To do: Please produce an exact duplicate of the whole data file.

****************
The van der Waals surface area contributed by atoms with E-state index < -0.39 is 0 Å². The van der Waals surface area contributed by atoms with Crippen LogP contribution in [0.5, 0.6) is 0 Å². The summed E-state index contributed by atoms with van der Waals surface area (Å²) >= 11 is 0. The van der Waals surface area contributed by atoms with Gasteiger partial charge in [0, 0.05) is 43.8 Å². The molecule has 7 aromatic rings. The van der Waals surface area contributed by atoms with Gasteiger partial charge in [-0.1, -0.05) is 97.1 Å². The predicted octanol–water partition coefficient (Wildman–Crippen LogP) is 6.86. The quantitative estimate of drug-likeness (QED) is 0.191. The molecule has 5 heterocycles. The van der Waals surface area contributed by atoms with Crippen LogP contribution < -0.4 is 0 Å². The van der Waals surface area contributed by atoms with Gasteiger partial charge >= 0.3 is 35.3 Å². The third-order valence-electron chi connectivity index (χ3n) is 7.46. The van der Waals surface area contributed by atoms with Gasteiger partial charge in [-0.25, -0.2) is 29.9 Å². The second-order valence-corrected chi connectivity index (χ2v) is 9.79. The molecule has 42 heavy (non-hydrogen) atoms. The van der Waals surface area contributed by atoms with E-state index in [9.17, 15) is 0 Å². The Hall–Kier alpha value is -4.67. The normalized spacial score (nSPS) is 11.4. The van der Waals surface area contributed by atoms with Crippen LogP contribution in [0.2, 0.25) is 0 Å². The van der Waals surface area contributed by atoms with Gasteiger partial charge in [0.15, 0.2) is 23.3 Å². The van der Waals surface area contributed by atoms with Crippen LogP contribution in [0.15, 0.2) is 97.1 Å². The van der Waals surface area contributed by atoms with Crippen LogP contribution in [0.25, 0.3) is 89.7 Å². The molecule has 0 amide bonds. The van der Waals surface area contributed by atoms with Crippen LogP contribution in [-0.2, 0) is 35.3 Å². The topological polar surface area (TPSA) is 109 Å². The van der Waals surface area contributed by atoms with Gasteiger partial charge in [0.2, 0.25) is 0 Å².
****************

The van der Waals surface area contributed by atoms with E-state index < -0.39 is 0 Å². The van der Waals surface area contributed by atoms with Crippen LogP contribution in [0.5, 0.6) is 0 Å². The summed E-state index contributed by atoms with van der Waals surface area (Å²) >= 11 is 0. The van der Waals surface area contributed by atoms with Gasteiger partial charge in [0, 0.05) is 43.8 Å². The molecule has 7 aromatic rings. The van der Waals surface area contributed by atoms with Gasteiger partial charge in [-0.1, -0.05) is 97.1 Å². The predicted octanol–water partition coefficient (Wildman–Crippen LogP) is 6.86. The quantitative estimate of drug-likeness (QED) is 0.191. The molecule has 5 heterocycles. The van der Waals surface area contributed by atoms with Crippen LogP contribution < -0.4 is 0 Å². The van der Waals surface area contributed by atoms with Gasteiger partial charge >= 0.3 is 35.3 Å². The third-order valence-electron chi connectivity index (χ3n) is 7.46. The van der Waals surface area contributed by atoms with Gasteiger partial charge in [-0.25, -0.2) is 29.9 Å². The second-order valence-corrected chi connectivity index (χ2v) is 9.79. The molecule has 42 heavy (non-hydrogen) atoms. The van der Waals surface area contributed by atoms with E-state index in [9.17, 15) is 0 Å². The Hall–Kier alpha value is -4.67. The normalized spacial score (nSPS) is 11.4. The van der Waals surface area contributed by atoms with Crippen LogP contribution in [0.2, 0.25) is 0 Å². The van der Waals surface area contributed by atoms with Gasteiger partial charge in [0.15, 0.2) is 23.3 Å². The van der Waals surface area contributed by atoms with Crippen LogP contribution in [0.15, 0.2) is 97.1 Å². The van der Waals surface area contributed by atoms with Crippen LogP contribution in [0.25, 0.3) is 89.7 Å². The molecule has 0 amide bonds. The van der Waals surface area contributed by atoms with Crippen LogP contribution in [-0.2, 0) is 35.3 Å². The topological polar surface area (TPSA) is 109 Å². The van der Waals surface area contributed by atoms with Gasteiger partial charge in [0.2, 0.25) is 0 Å².